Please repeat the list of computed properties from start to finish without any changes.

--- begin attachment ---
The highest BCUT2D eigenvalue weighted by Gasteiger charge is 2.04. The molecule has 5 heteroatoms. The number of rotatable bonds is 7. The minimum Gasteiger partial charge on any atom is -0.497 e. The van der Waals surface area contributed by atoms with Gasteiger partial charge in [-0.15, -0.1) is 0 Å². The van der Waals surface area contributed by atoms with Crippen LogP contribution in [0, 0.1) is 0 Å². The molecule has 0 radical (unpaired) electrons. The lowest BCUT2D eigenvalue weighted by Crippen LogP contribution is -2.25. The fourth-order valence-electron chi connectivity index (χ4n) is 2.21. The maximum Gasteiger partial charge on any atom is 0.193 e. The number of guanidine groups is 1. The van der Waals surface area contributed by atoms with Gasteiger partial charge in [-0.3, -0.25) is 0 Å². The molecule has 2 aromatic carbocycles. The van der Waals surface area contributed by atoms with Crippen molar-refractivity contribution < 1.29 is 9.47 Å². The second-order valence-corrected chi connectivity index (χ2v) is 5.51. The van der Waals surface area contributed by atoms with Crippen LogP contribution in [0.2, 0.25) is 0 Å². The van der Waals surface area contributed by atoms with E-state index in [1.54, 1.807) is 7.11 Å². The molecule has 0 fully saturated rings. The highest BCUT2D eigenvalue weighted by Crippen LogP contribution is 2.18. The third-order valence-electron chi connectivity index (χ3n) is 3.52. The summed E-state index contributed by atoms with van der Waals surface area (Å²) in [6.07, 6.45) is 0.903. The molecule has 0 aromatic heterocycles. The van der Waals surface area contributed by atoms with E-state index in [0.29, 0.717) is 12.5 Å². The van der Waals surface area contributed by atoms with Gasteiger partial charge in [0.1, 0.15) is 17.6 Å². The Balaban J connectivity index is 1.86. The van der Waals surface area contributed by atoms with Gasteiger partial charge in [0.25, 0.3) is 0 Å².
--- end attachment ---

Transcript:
The highest BCUT2D eigenvalue weighted by Gasteiger charge is 2.04. The molecule has 5 heteroatoms. The number of rotatable bonds is 7. The minimum Gasteiger partial charge on any atom is -0.497 e. The van der Waals surface area contributed by atoms with Gasteiger partial charge in [-0.15, -0.1) is 0 Å². The van der Waals surface area contributed by atoms with Crippen LogP contribution in [0, 0.1) is 0 Å². The molecule has 0 radical (unpaired) electrons. The lowest BCUT2D eigenvalue weighted by Crippen LogP contribution is -2.25. The fourth-order valence-electron chi connectivity index (χ4n) is 2.21. The maximum Gasteiger partial charge on any atom is 0.193 e. The number of guanidine groups is 1. The van der Waals surface area contributed by atoms with Gasteiger partial charge in [-0.3, -0.25) is 0 Å². The molecule has 2 aromatic carbocycles. The van der Waals surface area contributed by atoms with Crippen molar-refractivity contribution < 1.29 is 9.47 Å². The second-order valence-corrected chi connectivity index (χ2v) is 5.51. The van der Waals surface area contributed by atoms with Crippen LogP contribution in [0.2, 0.25) is 0 Å². The van der Waals surface area contributed by atoms with E-state index in [1.54, 1.807) is 7.11 Å². The molecule has 0 fully saturated rings. The highest BCUT2D eigenvalue weighted by Crippen LogP contribution is 2.18. The third-order valence-electron chi connectivity index (χ3n) is 3.52. The summed E-state index contributed by atoms with van der Waals surface area (Å²) in [6.07, 6.45) is 0.903. The molecule has 0 aromatic heterocycles. The van der Waals surface area contributed by atoms with E-state index in [0.29, 0.717) is 12.5 Å². The van der Waals surface area contributed by atoms with Gasteiger partial charge in [0.1, 0.15) is 17.6 Å². The Balaban J connectivity index is 1.86. The van der Waals surface area contributed by atoms with Gasteiger partial charge in [0.25, 0.3) is 0 Å².